Standard Therapy of of acute myelogenous leukemia (excluding acute promyelocytic leukemia).Induction therapy: Various acceptable induction regimens are available. The most common approach is called ”3 and 7,” which consists of 3 days of a 15- to 30-minute infusion of an anthracycline (idarubicin or daunorubicin) or anthracenedione (mitoxantrone), combined with 100 mg/m2 of arabinosylcytosine (araC) as a 24-hour infusion daily for 7 days. Idarubicin is given at a dose of 12 mg/m2/d for 3 days, daunorubicin at 45-60 mg/m2/d for 3 days, or mitoxantrone at 12 mg/m2/d for 3 days. Using these regimens, approximately 50% of patients achieve remission with one course. Another 10-15% enter remission following a second course of therapy. Alternatively, high-dose araC combined with idarubicin, daunorubicin, or mitoxantrone can be used as induction therapy in younger patients. The use of high-dose araC outside the setting of a clinical trial is considered controversial. However, 2 studies demonstrated improved disease-free survival rates in younger patients who received high-dose araC during induction. Consolidation therapy in younger patients: In patients aged 60 years or younger, treatment options for consolidation therapy include high-dose araC, autologous stem cell transplantation, or allogeneic stem cell transplantation.High-dose araC therapy: Mayer et al conducted a randomized study of 3 different doses of araC in patients with acute myelogenous leukemia (AML) who achieved remission after standard “3 and 7” induction chemotherapy. Patients received 4 courses of araC at one of the following doses: (1) 100 mg/m2/d by continuous infusion for 5 days, (2) 400 mg/m2/d by continuous infusion for 5 days, or (3) 3 g/m2 in a 3-hour infusion every 12 hours on days 1, 3, and 5. The probability of remaining in continuous complete remission (CR) after 4 years in patients aged 60 years or younger was 24% in the 100-mg group, 29% in the 400-mg group, and 44% in the 3-g group (P = .002). The outcome in older patients did not differ. Based on this study, high-dose araC for 4 cycles is a standard option for consolidation therapy in younger patients.Stem cell transplantationIn order to define the best postremission therapy for young patients, several large, randomized studies have compared allogeneic bone marrow transplantation (BMT), autologous BMT, and chemotherapy without BMT. Unfortunately, the results of these studies are conflicting.Some studies suggest an advantage to BMT.In a Dutch study, patients received either allogeneic BMT or autologous BMT based on the availability of a sibling donor matched via human leukocyte antigen (HLA). This study demonstrated a decreased rate of relapse at 3 years for patients receiving allogeneic BMT versus autologous BMT (34% vs 60%, respectively; P = .03) and an increased overall survival rate at 3 years for patients receiving allogeneic BMT versus autologous BMT (66% vs 37%, respectively; P = .05). However, the median age of patients who received allogeneic BMT was 10 years younger that those who received autologous BMT.In the Medical Research Council AML 10 trial, patients without an HLA-matched donor received 4 courses of intensive chemotherapy followed by either no further treatment or autologous BMT. In this study, the number of relapses was lower for patients receiving autologous BMT versus no further treatment (37% vs 58%, respectively; P <.001), and the rate of disease-free survival at 7 years was improved for patients receiving autologous BMT versus no further treatment (53% vs 40%, respectively; P = .04). However, no improvement in the overall survival rate at 7 years was observed for autologous BMT versus no further treatment (57% vs 45%, respectively; P = .2).In a European Organization for Research and Treatment of Cancer/Gruppo Italiano Malattie Ematologiche Maligne dell’Adul study, patients with an HLA-identical sibling underwent allogeneic BMT. Other patients randomly received either autologous BMT or a second course of intensive chemotherapy with high-dose araC and daunorubicin. The disease-free survival rate at 4 years was 55% for patients who received allogeneic BMT, 48% for patients who received autologous BMT, and 30% for patients who received intensive chemotherapy (P = .04). Again, the overall survival rate was similar in all 3 groups because patients who relapsed after chemotherapy had a response to subsequent autologous BMT.Several other studies have failed to show any advantage to BMT.In a study by Groupe Ouest Est Leucemies Aigues Myeloblastiques, patients as old as 40 years with a matched donor received allogeneic BMT. All other patients received a course of consolidation chemotherapy with high-dose araC and an anthracycline and then randomly received either a second course of consolidation chemotherapy or autologous BMT. In this study, the type of postremission therapy had no effect on outcome.In a US Intergroup study, patients in remission with a matched donor received allogeneic BMT. Other patients randomly received either autologous BMT or one additional course of high-dose araC. In this study, the survival rate was better for patients receiving chemotherapy without BMT compared with the other groupsIn view of these conflicting results, the following recommendations can be made:Patients with good-risk AML, ie, t(8;21) and inversion of chromosome 16(inv16), have a good prognosis following consolidation with high-dose araC and should be offered such therapy. This is given as araC at 3 g/m2 twice a day on days 1, 3, and 5 of each cycle, repeated monthly (after recovery from the previous cycle) for 4 consolidation cycles. Transplantation should be reserved for patients who relapse.Patients with high-risk cytogenetics findings are rarely cured with chemotherapy and should be offered transplantation in first remission. However, these patients also are at high risk for relapse following transplantation.The best approach for patients with intermediate-risk cytogenetics findings is controversial. Some refer patients in first remission for transplantation, whereas others give consolidation chemotherapy with high-dose araC for 4 courses and reserve transplantation for patients who relapse.Consolidation therapy in older patients: No standard consolidation therapy exists for patients older than 60 years. Options include a clinical trial, high-dose araC in select patients, or repeat courses of standard-dose anthracycline and araC (2 and 5; ie, 2 d of anthracycline and 5 d of araC). Select patients can be considered for autologous stem cell transplantation or nonmyeloablative allogeneic transplantation.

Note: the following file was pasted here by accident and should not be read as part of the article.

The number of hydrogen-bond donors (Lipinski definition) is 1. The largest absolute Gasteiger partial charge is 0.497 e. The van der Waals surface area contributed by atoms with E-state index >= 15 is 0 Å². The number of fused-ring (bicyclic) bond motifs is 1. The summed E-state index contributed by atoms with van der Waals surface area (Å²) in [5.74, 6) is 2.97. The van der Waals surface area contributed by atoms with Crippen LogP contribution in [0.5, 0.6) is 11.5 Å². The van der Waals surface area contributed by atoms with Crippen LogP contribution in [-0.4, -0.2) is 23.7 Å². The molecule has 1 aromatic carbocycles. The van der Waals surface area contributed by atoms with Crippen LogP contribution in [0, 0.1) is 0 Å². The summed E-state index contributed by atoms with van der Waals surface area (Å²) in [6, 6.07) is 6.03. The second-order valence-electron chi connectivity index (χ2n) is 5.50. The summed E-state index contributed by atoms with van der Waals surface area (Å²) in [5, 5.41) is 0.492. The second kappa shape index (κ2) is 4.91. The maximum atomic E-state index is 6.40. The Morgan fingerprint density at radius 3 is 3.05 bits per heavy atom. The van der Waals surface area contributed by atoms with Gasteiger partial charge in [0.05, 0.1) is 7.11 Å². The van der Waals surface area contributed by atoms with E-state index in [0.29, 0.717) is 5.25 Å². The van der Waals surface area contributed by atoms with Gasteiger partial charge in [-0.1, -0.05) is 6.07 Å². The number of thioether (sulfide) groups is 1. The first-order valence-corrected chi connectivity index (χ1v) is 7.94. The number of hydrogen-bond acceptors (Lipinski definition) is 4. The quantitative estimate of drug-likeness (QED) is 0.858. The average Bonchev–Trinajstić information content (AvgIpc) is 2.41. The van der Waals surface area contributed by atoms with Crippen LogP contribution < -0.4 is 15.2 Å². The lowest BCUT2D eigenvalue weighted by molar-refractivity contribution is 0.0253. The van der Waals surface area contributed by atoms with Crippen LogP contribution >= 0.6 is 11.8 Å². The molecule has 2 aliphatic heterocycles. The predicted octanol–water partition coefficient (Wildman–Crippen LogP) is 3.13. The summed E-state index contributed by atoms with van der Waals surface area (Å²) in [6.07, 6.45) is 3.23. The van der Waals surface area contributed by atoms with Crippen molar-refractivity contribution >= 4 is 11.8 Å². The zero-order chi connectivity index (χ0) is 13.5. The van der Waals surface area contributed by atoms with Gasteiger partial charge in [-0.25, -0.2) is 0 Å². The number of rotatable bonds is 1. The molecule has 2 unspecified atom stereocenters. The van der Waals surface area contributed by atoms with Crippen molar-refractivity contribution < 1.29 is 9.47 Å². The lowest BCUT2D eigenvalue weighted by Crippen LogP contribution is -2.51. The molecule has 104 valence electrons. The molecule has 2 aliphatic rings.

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Richard M. Stone, Consolidation Chemotherapy for Adults With AML in First Remission: Is There a Best Choice?Journal of Clinical Oncology 31, no. 17 (June 2013) 2067-2069.

Hervé Dombretcorresponding author and Claude Gardin,An update of current treatments for adult acute myeloid leukemia.Blood. 2016 Jan 7; 127(1): 53–61.